The Snow Child

Written by Eowyn Ivey
Review by Susan Zabolotny

This story opens in Alaska in 1920. The main characters, Mabel and Jack, are a childless middle-aged couple who have left the city to take up homesteading in this demanding climate. We learn that they have deliberately chosen a life of solitude in the hope of leaving behind the grief of their stillborn child ten years earlier. The way they come to embrace this loss and their understanding of each other is a beautiful thing.

It’s the first snowfall of their second winter and, in a moment of levity, they build a child in the snow with facial features, a real scarf and mittens. The next day their lives are transformed when the hat and scarf are gone and small footprints lead into the woods. Thus begins a tale of isolation, survival, friendship, love and a fair amount of fantasy. Their snow child is real, but so many of the things she does could not possibly be, yet she becomes the child of their longing and they come to accept her odd behavior without question.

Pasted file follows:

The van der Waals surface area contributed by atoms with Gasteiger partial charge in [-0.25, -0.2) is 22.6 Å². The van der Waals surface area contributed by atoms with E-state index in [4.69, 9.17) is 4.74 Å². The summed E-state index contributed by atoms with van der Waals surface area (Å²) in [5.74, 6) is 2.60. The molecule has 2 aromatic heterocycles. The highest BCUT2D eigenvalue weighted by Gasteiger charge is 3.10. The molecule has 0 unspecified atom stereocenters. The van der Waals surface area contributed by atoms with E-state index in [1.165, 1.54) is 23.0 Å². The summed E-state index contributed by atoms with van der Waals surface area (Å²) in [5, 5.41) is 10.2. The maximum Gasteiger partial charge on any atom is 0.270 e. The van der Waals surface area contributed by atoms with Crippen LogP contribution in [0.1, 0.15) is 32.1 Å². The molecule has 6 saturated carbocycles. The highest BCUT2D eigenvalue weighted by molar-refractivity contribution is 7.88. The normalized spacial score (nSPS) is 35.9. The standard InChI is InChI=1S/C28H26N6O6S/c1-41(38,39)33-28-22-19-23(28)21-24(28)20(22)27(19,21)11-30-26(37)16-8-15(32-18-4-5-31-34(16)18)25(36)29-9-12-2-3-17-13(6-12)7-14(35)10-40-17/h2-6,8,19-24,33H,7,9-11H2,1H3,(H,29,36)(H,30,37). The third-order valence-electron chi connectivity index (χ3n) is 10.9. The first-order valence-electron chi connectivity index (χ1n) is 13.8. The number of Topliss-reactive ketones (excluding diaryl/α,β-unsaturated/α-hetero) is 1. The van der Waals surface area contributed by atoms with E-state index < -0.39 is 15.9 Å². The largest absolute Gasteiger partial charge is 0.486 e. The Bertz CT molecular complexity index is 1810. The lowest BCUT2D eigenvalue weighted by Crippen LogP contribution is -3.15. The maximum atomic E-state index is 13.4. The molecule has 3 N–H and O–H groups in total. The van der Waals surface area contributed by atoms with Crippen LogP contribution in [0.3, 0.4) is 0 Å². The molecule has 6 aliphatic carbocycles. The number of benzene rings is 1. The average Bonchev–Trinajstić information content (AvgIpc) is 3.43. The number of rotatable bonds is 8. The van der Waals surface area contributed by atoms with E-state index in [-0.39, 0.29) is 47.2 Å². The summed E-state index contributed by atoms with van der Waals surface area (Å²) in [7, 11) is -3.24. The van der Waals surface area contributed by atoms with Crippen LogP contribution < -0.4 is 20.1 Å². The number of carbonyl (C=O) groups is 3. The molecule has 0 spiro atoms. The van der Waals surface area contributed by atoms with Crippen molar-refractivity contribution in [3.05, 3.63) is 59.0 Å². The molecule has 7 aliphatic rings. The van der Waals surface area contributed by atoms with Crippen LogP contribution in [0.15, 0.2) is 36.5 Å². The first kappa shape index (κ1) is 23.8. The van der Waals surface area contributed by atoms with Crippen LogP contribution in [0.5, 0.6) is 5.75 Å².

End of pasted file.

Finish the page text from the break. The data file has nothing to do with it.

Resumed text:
Faina, the snow child, comes and goes for many years. She never appears in the summer, but always returns with the first snow. They become close friends with their neighbors, the Bensons. Garrett Benson, the youngest son, is a godsend when Jack suffers an injury and he helps keep the farm going. They see him as the son they never had. He meets Faina and they fall in love. Her parents are forced to accept the fact that she has become a beautiful young woman, but can she commit to such a relationship?

This story is very well done. I enjoyed the mingling of fantasy and reality and the descriptions of the Alaska’s challenging climate. The characters are so well fleshed out. I highly recommend this book.